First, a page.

Paat v. 84846.citing In Re Guarina. 22 Id. permanent partial disability benefits was granted for 25 months. GSIS G. 90205. "may" as used in section 7 of Rule 112 presented an "opportunity. v. GSIS. In Aguja v. Court of Appeals. see also Union Bank of the Philippines v. Jr.. 334 Phil 146 (1997). federal statute (about equal opportunity for civilian employment in U. 131729. 26 Lopez v. G. 201 SCRA 84. No. Catungal. 176 SCRA 507. 24 October 2000. Associated Communications and Wireless Services.R. 23 November 1993. People v. Court of Appeals. G. 132428.R. No. 344 SCRA 202. 312 Phil 739 (1995). Santos.R. 103379. 27 November 1990.R. 19 May 1998citing University of the Philippines v. In Diopenes v. Commissioner of Internal Revenue. Court of Appeals. 21 November 2002. a consolidation of cases). COMELEC. v. No. temporary total disability benefits was granted for 240 days and permanent partial disability for 19 months.R. No. Court of Appeals. 24 See Carale v. No. 31 This tenuous basis was again put to question when it was later brought to our attention that the manual verification of Mr. 378 Phil 727 (1999). "may" was used in a U.R. G. G. ECC. G.R. Dumlao. 136762. 5 August 1991. G. 200 SCRA 187. 269 SCRA 132. 228 SCRA 135.. Court of Appeals. No. 120704. 118597.. 11 October 2000. 344 SCRA 358. 25 October 2000. Jr. 21 In Shauf v. Jr.48848. 24 Phil 37 (1913) and San Carlos Milling Co. Court of Appeals. as an opportunity or option to file a petition for review. 363 Phil 68 (1999). Roxas & Co. Court of Appeals. 32 Rollo. 3 March 1997. Abarintos. G.being indicative of a "possibility" or an "opportunity." to avoid defeating the purpose of the law to immediately include sectoral representatives in the legislative councils of local government units. Estrella. No. No. 23 Lopez v. 16 August 1989. 338 Phil 728 (1997). 334 Phil 146 (1997). 124-126. 96844. In Legaspi v.R. In Aquino v. G. v. No. 14 July 1995. 28 Province of Zamboanga del Norte v. G. 27 Paat v.R. Ambil v. 312 Phil 739 (1995). 64255. No. G. 22 August 1991. 246 SCRA 384. No. permanent partial disability was granted for 19 months. Court of Appeals.R. ECC. Ltd. partial permanent benefits was granted for more than 150 days. 25 Garcia v.R. 29 G.R. 11 May 1998. City of Manila. G. Court of Appeals. 109853. military installations) to give an aggrieved party a number of remedies which are not exclusive. The Court held that such grants indicated a recognition on the part of the System of the members’ permanent total disability. G. 161 SCRA 295. supra note 23.R. 89558. Court of Appeals. In People v. 24 August 1990 (Cited in the SCRA as Supangan.S. Rago’s contributions revealed that he had 57 total contributions and not 35. et al. v. . 411 Phil 25 (2001). 189 SCRA 56 (1990) we interpreted "may" as used in Section 146 of Batas Pambansa Blg. No. v." a "possibility" or an option of filing a motion for preliminary investigation and in Section 1 of Rule 45.R. 30 See generally Yao v. It was claimed that the additional 29 contributions were not made available to the SSC at the time of the promulgation of the clarificatory judgment. City of Manila. 23 January 1992. Inc. 90314.S. No. 143398. 337 or the old Local Government Code as. 191 SCRA 713. 33 In Abaya. 205 SCRA 331. No.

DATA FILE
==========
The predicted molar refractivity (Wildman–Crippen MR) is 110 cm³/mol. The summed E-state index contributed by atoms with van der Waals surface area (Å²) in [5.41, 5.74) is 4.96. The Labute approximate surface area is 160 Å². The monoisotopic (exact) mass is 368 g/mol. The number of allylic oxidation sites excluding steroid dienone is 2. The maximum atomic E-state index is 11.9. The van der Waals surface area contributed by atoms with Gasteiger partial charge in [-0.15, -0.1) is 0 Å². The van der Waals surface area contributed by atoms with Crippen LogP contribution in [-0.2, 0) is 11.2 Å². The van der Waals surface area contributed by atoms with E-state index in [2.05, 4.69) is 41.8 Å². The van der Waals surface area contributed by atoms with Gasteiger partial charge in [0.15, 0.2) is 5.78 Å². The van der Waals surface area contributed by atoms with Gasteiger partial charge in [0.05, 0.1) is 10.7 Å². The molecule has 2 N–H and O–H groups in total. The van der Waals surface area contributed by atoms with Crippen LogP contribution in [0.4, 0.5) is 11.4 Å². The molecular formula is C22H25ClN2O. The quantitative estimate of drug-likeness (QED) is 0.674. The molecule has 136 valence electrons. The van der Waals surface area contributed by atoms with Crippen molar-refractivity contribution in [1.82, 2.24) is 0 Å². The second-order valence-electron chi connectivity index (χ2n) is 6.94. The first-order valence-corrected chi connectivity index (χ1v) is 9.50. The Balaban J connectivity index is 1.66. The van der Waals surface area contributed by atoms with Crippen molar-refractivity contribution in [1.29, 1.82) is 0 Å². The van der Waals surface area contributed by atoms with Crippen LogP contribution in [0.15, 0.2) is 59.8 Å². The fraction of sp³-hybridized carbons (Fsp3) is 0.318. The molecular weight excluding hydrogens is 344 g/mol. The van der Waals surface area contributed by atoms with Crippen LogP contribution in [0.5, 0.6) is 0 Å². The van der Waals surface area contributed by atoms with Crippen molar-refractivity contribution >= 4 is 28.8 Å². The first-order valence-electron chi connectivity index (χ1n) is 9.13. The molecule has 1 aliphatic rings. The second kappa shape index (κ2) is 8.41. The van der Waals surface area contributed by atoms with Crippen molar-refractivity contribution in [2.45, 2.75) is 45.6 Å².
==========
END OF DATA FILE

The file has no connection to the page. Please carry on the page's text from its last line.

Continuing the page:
35 Marcelino v. G. L-43066. 77 SCRA 482. 1959 and. Romeo Davac. Alafriz. CANDELARIA D. DAVAC.: This is an appeal from the resolution of the Social Security Commission declaring respondent Candelaria Davac as the person entitled to receive the death benefits payable for the death of Petronilo Davac.ñët On February 25.R. who bore him a child. 285 SCRA 430 citing GSIS v. 30 June 1997. 36 GSIS v. Ma. with Candelaria Davac on January 18. 1949. Court of Appeals. No.34 G. 117572. see also Ijares v. 260 SCRA 133. No. No. G. that the deceased contracted two marriages. Romero v. WCC. 150-C Phil 133 (1972). GSIS v. the processing thereof was held in abeyance. 83 SCRA 721. 1963. 31 July 1996.D.R. became a member of the Social Security System (SSS for short) on September 1.R. with claimant Lourdes Tuplano on August 29. J. 1946. 89 SCRA 147. G. 313 SCRA 141. 23 January 1991. Office of the Solicitor General Arturo A.R.1äwphï1. No. he designated respondent Candelaria Davac as his beneficiary and indicated his relationship to her as that of "wife". 38 See GSIS v. Due to their conflicting claims. 117572. G. each of the respondents (Candelaria Davac and Lourdes Tuplano) filed their claims for death benefit with the SSS. 285 SCRA 430. 116015. Court of Appeals.. Seven-Up Bottling Co. No. Landicho v. Francisco and N. respondent-appellant. Court of Appeals. L-45996. WCC. G. In SSS form E-1 (Member's Record) which he accomplished and filed with the SSS on November 21. thereupon. L-43339. 105854. No. a former employee of Lianga Bay Logging Co. The facts of the case as found by the Social Security Commission. G. BARRERA. T.. As such member.R. Workmen’s Compensation Commission. respondent Lourdes Tuplano brought to us . 193 SCRA 190. the first. whereupon the SSS filed this petition praying that respondents be required to interpose and litigate between themselves their conflicting claims over the death benefits in question. with whom he had a minor daughter Elizabeth Davac. L-42617. 30 June 1997. No.R. 1957. No. No. Not satisfied with the said resolution. Inc. LOURDES Tuplano. 29 January 1998.. Quiason and E. 08-007137. petitioner-appellee. Duran for petitioner-appellee. respondents. briefly are: The late Petronilo Davac. G. It appears from their respective claims and the documents submitted in support thereof. L-21642 July 30. Legaspi v. 77 SCRA 501. Court of Appeals. G. J. No. No. G. 29 January 1998. the Social Security Commission issued the resolution referred to above. 37 Balanga v. ET AL.R. L-44123. and Ybañez v. vs.R.R. Solicitor Camilo D. WCC. 26 March 1979. 1966 SOCIAL SECURITY SYSTEM. 363 Phil 1999. No. Court of Appeals. 87 SCRA 418. he was assigned SS I. 26 August 1999. He died on April 5. 1957. 85024. Republic of the Philippines SUPREME COURT Manila EN BANC G. Province of Negros Oriental.R. 29 December 1978. 22 June 1978. Bravo for respondent-appellant. and the second.